The only other place in the body where there’s as high a concentration of Taurine as you find in the eyes, is the heart.  As a result, Taurine is also useful for the heart.  The data on Taurine is interesting.  Some of the data is indirect, meaning what happens when you don’t have enough Taurine.  There’s been data in human beings about Taurine deficiency. Taurine deficient diets are mostly found in people who don’t eat meat.  Vegetarians or vegans can sometimes get into troubles with their eyes and heart, because they aren’t getting enough of the sulfur-containing amino acids that would build Taurine or actually contain Taurine themselves.

One piece of evidence about the importance of Taurine was kind of an accident.  People who are vegan or vegetarian sometimes want to have vegan or vegetarian food for their pets. They just didn’t want meat in the house at all.  There were some attempts to make vegetarian cat foods without meat.  There is not enough Taurine for the cats in the vegetarian foods and a whole lot of cats ended up blind.  The cast literally became blind because of the lack of Taurine. There is plenty of other evidence that shows a clear relationship between Taurine and eye health.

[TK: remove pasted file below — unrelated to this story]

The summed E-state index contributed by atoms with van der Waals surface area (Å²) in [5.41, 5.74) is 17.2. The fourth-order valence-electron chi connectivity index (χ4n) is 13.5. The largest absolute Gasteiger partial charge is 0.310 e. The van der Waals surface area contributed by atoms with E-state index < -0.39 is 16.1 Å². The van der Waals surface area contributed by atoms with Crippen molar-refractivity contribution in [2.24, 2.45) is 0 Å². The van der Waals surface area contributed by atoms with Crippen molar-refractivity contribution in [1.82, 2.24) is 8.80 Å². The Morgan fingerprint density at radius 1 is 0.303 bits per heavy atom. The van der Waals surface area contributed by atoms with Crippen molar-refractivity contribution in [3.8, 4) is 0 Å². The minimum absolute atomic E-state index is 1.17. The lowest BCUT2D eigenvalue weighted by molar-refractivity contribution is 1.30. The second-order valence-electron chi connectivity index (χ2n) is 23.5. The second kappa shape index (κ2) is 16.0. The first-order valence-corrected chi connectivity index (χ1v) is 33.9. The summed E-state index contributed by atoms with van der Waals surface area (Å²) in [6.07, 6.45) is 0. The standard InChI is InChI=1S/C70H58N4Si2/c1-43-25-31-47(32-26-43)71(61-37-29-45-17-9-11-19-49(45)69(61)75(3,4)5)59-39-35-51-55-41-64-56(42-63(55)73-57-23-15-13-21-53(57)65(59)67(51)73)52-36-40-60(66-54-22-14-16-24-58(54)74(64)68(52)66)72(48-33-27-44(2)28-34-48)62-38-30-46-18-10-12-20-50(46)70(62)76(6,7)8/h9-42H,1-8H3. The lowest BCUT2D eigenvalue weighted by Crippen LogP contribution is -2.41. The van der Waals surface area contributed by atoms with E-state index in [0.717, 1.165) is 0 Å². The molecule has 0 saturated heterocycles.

Taurine could be taken at other times as long as it is not near a big meal with a lot of protein.  It does not have to be at bed time, but bedtime has the added benefit of having it circulating in your body at the time when your body is repairing cells. 

That’s really about the end of the story on Taurine. If people have questions about it, we can come back to it at the end. Foods that are rich in Taurine contain a lot of sulfur-containing amino acids. Eggs are a great source of Taurine, and meat has a lot of Taurine in it. There are food sources for Taurine.  But just to be safe, we have found that adding this single pill to the supplement protocol was valuable.